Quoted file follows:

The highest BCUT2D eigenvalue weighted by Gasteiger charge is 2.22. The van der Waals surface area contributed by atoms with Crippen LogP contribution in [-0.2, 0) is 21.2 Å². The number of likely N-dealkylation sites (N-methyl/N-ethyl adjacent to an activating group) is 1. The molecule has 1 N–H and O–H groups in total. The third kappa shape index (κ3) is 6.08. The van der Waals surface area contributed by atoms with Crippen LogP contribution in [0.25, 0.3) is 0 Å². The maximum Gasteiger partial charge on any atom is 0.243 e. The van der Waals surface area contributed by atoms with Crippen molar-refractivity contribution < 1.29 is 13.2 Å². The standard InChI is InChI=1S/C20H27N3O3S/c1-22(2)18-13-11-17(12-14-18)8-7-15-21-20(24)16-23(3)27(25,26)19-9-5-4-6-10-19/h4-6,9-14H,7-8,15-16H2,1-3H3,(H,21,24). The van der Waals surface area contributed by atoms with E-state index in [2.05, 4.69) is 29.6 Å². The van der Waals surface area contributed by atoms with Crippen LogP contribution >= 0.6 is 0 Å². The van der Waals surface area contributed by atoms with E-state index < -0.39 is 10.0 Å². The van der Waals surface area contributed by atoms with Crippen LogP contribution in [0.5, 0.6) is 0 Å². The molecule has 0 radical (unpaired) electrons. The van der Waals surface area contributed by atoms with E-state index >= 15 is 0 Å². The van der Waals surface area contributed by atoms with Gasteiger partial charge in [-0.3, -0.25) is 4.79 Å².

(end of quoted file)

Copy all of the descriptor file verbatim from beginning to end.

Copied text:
The highest BCUT2D eigenvalue weighted by Gasteiger charge is 2.22. The van der Waals surface area contributed by atoms with Crippen LogP contribution in [-0.2, 0) is 21.2 Å². The number of likely N-dealkylation sites (N-methyl/N-ethyl adjacent to an activating group) is 1. The molecule has 1 N–H and O–H groups in total. The third kappa shape index (κ3) is 6.08. The van der Waals surface area contributed by atoms with Crippen LogP contribution in [0.25, 0.3) is 0 Å². The maximum Gasteiger partial charge on any atom is 0.243 e. The van der Waals surface area contributed by atoms with Crippen molar-refractivity contribution < 1.29 is 13.2 Å². The standard InChI is InChI=1S/C20H27N3O3S/c1-22(2)18-13-11-17(12-14-18)8-7-15-21-20(24)16-23(3)27(25,26)19-9-5-4-6-10-19/h4-6,9-14H,7-8,15-16H2,1-3H3,(H,21,24). The van der Waals surface area contributed by atoms with E-state index in [2.05, 4.69) is 29.6 Å². The van der Waals surface area contributed by atoms with Crippen LogP contribution >= 0.6 is 0 Å². The van der Waals surface area contributed by atoms with E-state index < -0.39 is 10.0 Å². The van der Waals surface area contributed by atoms with Crippen LogP contribution in [0.5, 0.6) is 0 Å². The molecule has 0 radical (unpaired) electrons. The van der Waals surface area contributed by atoms with E-state index >= 15 is 0 Å². The van der Waals surface area contributed by atoms with Gasteiger partial charge in [-0.3, -0.25) is 4.79 Å².